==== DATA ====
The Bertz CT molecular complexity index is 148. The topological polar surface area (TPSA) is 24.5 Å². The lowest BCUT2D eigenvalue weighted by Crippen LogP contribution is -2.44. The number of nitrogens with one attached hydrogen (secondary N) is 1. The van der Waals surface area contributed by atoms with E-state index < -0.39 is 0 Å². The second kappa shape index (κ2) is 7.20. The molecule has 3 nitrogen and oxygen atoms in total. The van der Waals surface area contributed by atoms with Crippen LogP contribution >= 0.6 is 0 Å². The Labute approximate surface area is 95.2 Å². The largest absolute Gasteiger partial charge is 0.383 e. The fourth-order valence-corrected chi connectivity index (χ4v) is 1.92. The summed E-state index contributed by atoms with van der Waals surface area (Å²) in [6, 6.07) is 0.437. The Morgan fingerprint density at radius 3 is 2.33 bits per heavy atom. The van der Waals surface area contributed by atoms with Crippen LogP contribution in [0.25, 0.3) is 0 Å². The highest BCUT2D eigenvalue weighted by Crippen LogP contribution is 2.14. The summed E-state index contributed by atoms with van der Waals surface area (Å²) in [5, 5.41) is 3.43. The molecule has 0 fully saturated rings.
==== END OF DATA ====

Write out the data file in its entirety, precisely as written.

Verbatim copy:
The Bertz CT molecular complexity index is 148. The topological polar surface area (TPSA) is 24.5 Å². The lowest BCUT2D eigenvalue weighted by Crippen LogP contribution is -2.44. The number of nitrogens with one attached hydrogen (secondary N) is 1. The van der Waals surface area contributed by atoms with E-state index < -0.39 is 0 Å². The second kappa shape index (κ2) is 7.20. The molecule has 3 nitrogen and oxygen atoms in total. The van der Waals surface area contributed by atoms with Crippen LogP contribution >= 0.6 is 0 Å². The Labute approximate surface area is 95.2 Å². The largest absolute Gasteiger partial charge is 0.383 e. The fourth-order valence-corrected chi connectivity index (χ4v) is 1.92. The summed E-state index contributed by atoms with van der Waals surface area (Å²) in [6, 6.07) is 0.437. The Morgan fingerprint density at radius 3 is 2.33 bits per heavy atom. The van der Waals surface area contributed by atoms with Crippen LogP contribution in [0.25, 0.3) is 0 Å². The highest BCUT2D eigenvalue weighted by Crippen LogP contribution is 2.14. The summed E-state index contributed by atoms with van der Waals surface area (Å²) in [5, 5.41) is 3.43. The molecule has 0 fully saturated rings.